The problem is that while surcharges are banned, convenience fees aren’t. As a fellow Kansas resident, I have paid a LOT of convenience fees for online payments (especially for utility bills). My apartment complex charges a convenience fee for credit transactions and uses a separate processor to accept e-checks.

                                    I can’t find specifics on what to do in Kansas if you suspect that you’re paying an illegal surcharge but I do know that generally speaking if a company gets caught violating card association rules or local laws, they could potentially have their merchant account terminated, making them unable to accept cards unless they can find another processor willing to take them on. (Effectively, that means you’d have to drop a check off in person every month instead of paying online.) If you’re genuinely really concerned, talk to a local consumer advocacy group or the state’s attorney general, and see if there’s anything that can be done. But otherwise, as a fellow consumer, I advise always paying with ACH/bank accounts where you can!


                                      I work at a preschool. We are supposed to begin adding a surcharge to credit card users at the school. We will be using a credit card processing company called CardX. Are they responsible for notifying the credit card company of our intention? Has anyone used them? This seems to be more complicated than they made it sound over the phone.

                                        Jessica Dinsmore

                                        Hi Terry,
                                        Unfortunately, we have not reviewed CardX Processing, so we can’t confidently give an assessment one way or the other, that being said, I suggest contacting them directly. Best of luck to you!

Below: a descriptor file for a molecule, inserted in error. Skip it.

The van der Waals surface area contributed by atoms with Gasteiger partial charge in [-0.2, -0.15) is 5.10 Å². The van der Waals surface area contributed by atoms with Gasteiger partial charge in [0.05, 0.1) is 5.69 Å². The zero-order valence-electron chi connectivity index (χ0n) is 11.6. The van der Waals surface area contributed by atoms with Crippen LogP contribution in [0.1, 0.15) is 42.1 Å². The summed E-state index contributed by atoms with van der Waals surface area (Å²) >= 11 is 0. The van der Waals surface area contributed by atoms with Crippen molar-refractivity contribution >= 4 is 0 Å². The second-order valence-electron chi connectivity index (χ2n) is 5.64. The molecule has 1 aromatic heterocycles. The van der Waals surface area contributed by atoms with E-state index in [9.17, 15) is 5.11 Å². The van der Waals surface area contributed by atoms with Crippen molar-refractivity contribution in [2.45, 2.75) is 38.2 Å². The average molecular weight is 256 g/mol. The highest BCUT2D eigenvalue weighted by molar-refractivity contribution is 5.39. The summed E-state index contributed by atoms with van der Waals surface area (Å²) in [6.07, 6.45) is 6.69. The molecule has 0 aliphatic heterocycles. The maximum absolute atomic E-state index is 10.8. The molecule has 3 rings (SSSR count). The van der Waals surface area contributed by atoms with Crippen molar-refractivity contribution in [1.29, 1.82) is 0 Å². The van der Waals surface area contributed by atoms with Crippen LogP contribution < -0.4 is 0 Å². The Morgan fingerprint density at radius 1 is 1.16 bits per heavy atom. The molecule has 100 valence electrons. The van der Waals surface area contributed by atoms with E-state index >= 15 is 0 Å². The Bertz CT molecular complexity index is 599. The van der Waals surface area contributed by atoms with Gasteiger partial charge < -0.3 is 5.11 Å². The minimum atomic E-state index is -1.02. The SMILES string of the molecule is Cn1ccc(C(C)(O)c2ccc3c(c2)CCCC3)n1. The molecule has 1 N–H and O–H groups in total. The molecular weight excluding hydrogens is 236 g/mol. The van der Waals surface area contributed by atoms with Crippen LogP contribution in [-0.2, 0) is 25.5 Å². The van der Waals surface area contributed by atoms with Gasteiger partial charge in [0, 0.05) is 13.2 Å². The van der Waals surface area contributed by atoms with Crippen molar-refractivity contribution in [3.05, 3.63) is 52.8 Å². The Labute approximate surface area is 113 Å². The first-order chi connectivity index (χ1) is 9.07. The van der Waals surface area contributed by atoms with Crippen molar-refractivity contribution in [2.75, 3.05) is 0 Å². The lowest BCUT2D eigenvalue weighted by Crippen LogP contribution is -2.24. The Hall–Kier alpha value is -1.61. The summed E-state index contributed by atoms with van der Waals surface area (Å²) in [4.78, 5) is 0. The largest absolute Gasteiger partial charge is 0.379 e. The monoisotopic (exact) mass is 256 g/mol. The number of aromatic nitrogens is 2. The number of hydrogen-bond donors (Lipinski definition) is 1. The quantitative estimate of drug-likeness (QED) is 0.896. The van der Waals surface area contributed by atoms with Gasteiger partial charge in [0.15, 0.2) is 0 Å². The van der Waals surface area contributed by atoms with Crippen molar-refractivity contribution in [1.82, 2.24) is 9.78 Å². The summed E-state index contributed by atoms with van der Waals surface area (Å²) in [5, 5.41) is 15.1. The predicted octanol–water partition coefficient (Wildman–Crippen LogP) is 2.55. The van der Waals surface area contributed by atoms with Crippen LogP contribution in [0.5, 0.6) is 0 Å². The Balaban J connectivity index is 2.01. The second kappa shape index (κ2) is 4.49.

My company accepts all credit cards (VISA, MasterCard, Discovery and, American Express). We use PayPal as our credit card processor. We would like to add a handling fee to help offset some of the expense of the PayPal fees. We are located in South Carolina, Mississippi, Pennsylvania, and Oklahoma and sell in various other states. Would this be appropriate?

                                            Jessica Dinsmore

                                            Hi Phil,
                                            Per their user agreement, it appears that it would not be appropriate.

                                              Chad Smith

                                              Hey Phil,
                                              I work with a company that has a program that allows you to share or pass on all of the card fees to your customers. Card Payment Solutions is based in Florence, SC and we would be more than happy to explain how this can benefit your company. You can contact someone through the website, or you can also contact me at or by phone at (864)293-9733. I’m not sure what part of SC you have locations, but I am based out of Greenville and would be happy to meet with someone if they are in the upstate. Hope this helps!

                                                Patty Hall

                                                I wondered it a surcharge can be levied for certain types of transactions but not others. In other words, if you charge a surcharge for one thing to you have to charge it for everything?

                                                  Melissa Johnson

                                                  Hi, Patty!

                                                  You can’t pick and choose which products or types of transactions to add a surcharge for, unfortunately. What you can choose is whether to surcharge at the brand level (all Visa transactions, which means all MasterCard and all Discover cards, and therefore all American Express cards), or at a card level — only particular kinds of cards (namely those with higher fees). However, surcharging at the card level seems a bit complicated to me because all of the networks’ surcharging rules are linked. Visa and MasterCard’s are identical, for example. American Express basically says you can’t add a surcharge ONLY for Amex cards (Which would discourage customers from using those cards).